“8 Nov 1923, 5 – The Okemah Ledger at Newspapers.com.” Newspapers.com, www.newspapers.com/image/606900581/?terms=nuyaka%2Bmission.

“8 Nov 1923, 5 – The Okemah Ledger at Newspapers.com.” Newspapers.com, www.newspapers.com/image/606900581/?terms=nuyaka%2Bmission.

“Couple Lives, Breathes Creek History at Old Mission.” Oklahoman.com, 10 Jan. 1982, oklahoman.com/article/1969868/couple-lives-breathes-creek-history-at-old-mission.

npgallery.nps.gov/NRHP/GetAsset/2a067123-31b6-4347-b402-b07c16c79d2a/?branding=NRHP.

Standiford, J. F. Nuyaka MissionphotographOctober 1891; (https://gateway.okhistory.org/ark:/67531/metadc1619376/accessed August 31, 2020), The Gateway to Oklahoma History, https://gateway.okhistory.org; crediting Oklahoma Historical Society.
Standiford, J. F. Nuyaka MissionphotographOctober 1891; (https://gateway.okhistory.org/ark:/67531/metadc1618609/accessed August 31, 2020), The Gateway to Oklahoma History, https://gateway.okhistory.org; crediting Oklahoma Historical Society.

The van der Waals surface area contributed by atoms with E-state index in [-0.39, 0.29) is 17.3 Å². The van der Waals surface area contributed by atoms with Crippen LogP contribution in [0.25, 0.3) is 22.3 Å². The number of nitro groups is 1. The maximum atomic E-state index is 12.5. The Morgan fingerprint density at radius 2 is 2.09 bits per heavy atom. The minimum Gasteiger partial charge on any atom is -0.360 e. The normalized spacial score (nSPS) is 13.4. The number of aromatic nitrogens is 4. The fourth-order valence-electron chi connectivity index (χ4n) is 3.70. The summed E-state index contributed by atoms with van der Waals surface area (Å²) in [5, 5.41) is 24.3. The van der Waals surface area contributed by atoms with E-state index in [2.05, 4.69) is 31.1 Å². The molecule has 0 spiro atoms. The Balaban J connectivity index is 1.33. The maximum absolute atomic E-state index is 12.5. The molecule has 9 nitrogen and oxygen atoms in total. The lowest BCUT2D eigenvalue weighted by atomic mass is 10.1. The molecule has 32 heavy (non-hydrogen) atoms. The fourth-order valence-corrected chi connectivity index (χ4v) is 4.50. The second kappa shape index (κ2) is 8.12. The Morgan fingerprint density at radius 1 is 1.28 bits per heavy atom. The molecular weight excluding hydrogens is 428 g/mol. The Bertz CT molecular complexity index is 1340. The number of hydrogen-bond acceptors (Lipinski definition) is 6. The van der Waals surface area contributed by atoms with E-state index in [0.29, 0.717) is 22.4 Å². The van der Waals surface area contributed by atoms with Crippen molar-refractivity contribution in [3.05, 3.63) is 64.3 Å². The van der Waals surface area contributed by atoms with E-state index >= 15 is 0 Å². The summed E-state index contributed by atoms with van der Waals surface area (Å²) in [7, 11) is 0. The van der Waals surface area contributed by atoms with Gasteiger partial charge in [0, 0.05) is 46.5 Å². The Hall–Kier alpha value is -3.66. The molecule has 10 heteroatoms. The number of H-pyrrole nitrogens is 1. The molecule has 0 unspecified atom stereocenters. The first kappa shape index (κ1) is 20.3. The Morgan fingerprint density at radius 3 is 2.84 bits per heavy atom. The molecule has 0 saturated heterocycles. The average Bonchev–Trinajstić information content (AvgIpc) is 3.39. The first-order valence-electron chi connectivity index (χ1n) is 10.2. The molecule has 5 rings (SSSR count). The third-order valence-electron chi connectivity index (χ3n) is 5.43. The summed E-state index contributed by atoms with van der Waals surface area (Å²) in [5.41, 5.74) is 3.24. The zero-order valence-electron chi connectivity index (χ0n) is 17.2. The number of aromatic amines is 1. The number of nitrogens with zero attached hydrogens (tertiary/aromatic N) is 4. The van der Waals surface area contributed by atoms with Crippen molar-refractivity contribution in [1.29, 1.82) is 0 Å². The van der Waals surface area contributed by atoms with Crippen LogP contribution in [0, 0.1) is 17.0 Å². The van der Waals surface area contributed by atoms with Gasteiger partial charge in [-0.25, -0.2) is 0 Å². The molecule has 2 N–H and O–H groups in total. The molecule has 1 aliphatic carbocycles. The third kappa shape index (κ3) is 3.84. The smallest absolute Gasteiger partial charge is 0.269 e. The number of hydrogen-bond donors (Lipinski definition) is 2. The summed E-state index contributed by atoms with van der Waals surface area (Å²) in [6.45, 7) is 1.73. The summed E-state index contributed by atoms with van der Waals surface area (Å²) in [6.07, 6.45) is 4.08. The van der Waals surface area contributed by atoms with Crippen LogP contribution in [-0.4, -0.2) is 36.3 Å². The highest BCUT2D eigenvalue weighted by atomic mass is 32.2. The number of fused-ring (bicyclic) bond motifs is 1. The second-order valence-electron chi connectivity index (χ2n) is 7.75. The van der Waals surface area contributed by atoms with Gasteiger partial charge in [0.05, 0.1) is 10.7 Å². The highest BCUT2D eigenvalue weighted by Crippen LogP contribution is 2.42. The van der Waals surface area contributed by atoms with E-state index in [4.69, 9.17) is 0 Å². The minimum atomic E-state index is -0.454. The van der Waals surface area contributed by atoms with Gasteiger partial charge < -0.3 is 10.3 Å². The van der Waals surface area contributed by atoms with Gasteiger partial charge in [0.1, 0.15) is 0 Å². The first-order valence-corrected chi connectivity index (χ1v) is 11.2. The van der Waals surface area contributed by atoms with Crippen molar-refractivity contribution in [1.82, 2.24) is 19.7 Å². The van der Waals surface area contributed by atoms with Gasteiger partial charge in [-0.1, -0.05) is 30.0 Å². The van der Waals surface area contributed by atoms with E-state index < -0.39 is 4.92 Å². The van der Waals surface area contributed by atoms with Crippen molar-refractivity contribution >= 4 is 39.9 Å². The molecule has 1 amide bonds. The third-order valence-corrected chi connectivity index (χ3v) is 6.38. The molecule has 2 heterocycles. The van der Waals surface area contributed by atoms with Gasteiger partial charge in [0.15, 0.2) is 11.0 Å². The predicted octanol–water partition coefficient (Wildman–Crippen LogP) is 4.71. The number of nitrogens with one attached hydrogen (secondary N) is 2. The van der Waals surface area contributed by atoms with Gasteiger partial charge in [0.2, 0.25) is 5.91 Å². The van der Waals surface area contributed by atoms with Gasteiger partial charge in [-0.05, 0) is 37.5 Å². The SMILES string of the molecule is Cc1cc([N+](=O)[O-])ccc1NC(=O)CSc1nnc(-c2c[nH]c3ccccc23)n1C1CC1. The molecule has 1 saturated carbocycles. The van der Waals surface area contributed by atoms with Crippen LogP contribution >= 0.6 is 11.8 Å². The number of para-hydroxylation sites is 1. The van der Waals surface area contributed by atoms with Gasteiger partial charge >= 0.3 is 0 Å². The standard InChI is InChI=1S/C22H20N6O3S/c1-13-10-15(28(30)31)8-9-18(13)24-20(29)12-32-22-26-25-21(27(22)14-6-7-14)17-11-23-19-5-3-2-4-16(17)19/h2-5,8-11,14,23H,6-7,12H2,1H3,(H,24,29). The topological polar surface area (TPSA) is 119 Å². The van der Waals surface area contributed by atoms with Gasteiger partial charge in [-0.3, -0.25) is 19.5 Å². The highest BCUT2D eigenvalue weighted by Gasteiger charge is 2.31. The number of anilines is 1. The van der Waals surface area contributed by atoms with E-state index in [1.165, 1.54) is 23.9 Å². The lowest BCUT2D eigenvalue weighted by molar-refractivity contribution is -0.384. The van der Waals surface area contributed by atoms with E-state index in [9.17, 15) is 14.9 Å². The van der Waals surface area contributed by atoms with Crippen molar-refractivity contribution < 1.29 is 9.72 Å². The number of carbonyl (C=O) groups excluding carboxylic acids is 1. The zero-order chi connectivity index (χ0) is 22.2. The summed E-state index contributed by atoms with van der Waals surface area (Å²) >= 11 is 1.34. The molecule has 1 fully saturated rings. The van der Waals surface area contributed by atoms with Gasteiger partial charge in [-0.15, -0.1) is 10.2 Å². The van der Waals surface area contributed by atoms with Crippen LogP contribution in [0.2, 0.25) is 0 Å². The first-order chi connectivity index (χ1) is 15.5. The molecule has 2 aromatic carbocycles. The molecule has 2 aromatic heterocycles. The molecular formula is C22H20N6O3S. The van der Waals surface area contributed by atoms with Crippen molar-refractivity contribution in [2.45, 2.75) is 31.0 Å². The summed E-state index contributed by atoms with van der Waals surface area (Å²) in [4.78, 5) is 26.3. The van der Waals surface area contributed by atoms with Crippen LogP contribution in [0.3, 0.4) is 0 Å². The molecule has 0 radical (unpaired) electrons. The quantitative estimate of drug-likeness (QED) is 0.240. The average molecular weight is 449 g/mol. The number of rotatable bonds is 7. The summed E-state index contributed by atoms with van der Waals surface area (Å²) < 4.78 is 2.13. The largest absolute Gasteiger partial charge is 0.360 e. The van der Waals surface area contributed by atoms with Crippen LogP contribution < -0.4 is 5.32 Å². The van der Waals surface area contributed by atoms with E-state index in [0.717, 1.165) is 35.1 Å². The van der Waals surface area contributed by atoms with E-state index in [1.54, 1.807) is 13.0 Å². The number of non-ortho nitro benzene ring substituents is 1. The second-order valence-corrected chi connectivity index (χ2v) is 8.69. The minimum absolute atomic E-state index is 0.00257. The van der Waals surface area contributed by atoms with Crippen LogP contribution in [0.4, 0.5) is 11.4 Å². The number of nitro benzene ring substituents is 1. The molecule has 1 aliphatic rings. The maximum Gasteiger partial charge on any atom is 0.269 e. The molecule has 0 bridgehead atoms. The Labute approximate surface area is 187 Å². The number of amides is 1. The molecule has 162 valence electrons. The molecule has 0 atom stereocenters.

Nuyaka Mission Boarding Schoolphotograph1891; (https://gateway.okhistory.org/ark:/67531/metadc231430/accessed August 31, 2020), The Gateway to Oklahoma History, https://gateway.okhistory.org; crediting Oklahoma Historical Society.

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Sheldon Starr
Sheldon Starr
1 month ago

The property is currently rented. They have let the house and buildings fall into disrepair. I doubt it is liveable without extensive repairs.

james
james
1 month ago

Who owns the property now and is it maintained at all?

Sheldon Starr
Sheldon Starr
Reply to  james
1 month ago

It has been given back to State Historical group. All the alumni have died or incapable of taking care of it
State has let it fall down, the surrounding land is rented to a local rancher.

Liz
Liz
Reply to  Sheldon Starr
1 month ago

Can’t rented it

Elvis
Elvis
2 months ago

Years ago my grandma told us about that school and how they had teachers was incredible